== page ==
I was dying to get back to get back to Vancouver. Vancouver, especially Portland, were heaven to me. I thought that Louisiana was infinitely inferior to Vancouver, and Portland, and (I assumed since I hadn’t actually been there yet) Seattle. All my friends were there, I had grown up with them, I had become comfortable with them, and it’s literally where all of my memories come from

But when I got back, it was all different. I felt like an outsider. Nobody really knew me anymore.

My friends welcomed me and spent time with me, but we didn’t have anything in common anymore. They went from high school straight to their new jobs, and they moved in together, and were having kids. The communities they formed had only tightened. Sure, they remember me, and my face, and my voice, but I had become a much different person.

That’s not their fault. It’s not my fault. It’s just the choices we all made. But I had not been apart of that tightening of bonds, so my ties were much looser than theirs. I could have slipped away and disappeared with minimal emotional and communal impact. It’s a matter of, “oh, he’s gone again, I guess we’ll go back to the way things were before he showed up.

I wonder if a similar thing is happening to this friend of mine. I don’t know her that well, but part of me wonders if, now that she’s accomplished everything that her life was building up to at this point, starting everything in Seattle, growing up there, deeply sowed roots, developing such incredibly tight ties to the people area, and the community, and the culture, lots of friends she could turn to at any time, never short a place to go, a place she called her home, and suddenly supplanting herself to move far, far away into a city like [big city], or any other big city similar to [big city], she might be a bit resentful of her current situation. It’s not home, it’s not familiar, it’s not where I came from, it’s not where I belong, I imagine her thinking. She becomes overwhelmed with a longing to go home.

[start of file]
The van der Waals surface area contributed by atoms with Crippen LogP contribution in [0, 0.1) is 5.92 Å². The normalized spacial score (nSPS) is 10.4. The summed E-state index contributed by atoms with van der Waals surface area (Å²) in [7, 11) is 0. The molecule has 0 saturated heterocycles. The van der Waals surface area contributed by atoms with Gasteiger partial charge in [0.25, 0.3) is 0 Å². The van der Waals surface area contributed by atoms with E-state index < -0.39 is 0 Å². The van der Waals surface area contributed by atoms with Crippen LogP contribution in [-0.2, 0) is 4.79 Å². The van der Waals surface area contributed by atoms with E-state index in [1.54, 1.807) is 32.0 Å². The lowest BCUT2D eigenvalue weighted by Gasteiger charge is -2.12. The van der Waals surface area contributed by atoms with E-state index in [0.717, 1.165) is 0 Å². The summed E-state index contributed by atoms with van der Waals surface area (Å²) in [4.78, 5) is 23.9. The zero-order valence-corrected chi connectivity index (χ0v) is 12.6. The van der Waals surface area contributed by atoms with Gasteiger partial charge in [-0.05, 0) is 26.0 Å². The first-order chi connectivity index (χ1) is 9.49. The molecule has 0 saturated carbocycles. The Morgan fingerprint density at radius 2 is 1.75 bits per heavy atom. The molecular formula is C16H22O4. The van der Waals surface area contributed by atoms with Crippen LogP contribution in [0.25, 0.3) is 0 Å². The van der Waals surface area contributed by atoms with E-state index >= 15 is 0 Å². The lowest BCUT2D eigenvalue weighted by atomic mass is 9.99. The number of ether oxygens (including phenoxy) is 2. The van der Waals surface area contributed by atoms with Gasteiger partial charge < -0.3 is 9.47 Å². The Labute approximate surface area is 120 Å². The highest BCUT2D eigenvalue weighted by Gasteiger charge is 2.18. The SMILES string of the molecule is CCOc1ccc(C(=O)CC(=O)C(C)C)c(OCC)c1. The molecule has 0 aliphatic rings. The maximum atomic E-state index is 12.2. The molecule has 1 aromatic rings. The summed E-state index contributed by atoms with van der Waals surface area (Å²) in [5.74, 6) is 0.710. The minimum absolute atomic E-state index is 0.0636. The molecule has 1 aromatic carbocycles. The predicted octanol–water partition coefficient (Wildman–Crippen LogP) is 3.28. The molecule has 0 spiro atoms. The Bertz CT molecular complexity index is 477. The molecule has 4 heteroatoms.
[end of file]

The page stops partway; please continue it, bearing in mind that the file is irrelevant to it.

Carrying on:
That’s all perfectly understandable. I was once in that same place. But I dread to think how she’ll feel when she realizes there’s no turning back for her.

She is not the same person as she used to be.

But that doesn’t mean she has to like it. She can be as bitter and angry and resentful all she wants. She can criticize my decision for going to [big city], she can tell me i’m crazy, she can try all she likes to convince me that Seattle is a better place to be. The difference is is that i’ve accepted I can never go back.

Though I’m sure she’ll be just fine.


Blatant Seattle Freeze

In my blog post yesterday, I made a comment about sacrifice. Today I want to elaborate.

A sacrifice is an act of giving up something of profound value for the sake of something else regarded as having greater value. This gets attributed to military service members frequently. I don’t completely disagree.

My sacrifice is letting go of just about every relationship I’ve ever had, platonic or otherwise.

I moved back up to Seattle about a year ago. Before then I was living with my dad in Vancouver, Washington. I went to college in Seattle. I made a lot of friends in Seattle. My coming back to Seattle very probably could have been a nonstop party.

I didn’t tell a soul.

Not even that girl who I was in love with.

I had been away from Seattle for a long time. All my friends had inevitably and predictably moved on. They had jobs, they had their communities, they were forming relationships, buying houses, starting careers, had close friends. I moved home to be a professional drunk for two years. I had disappeared from that scene. They moved on without me.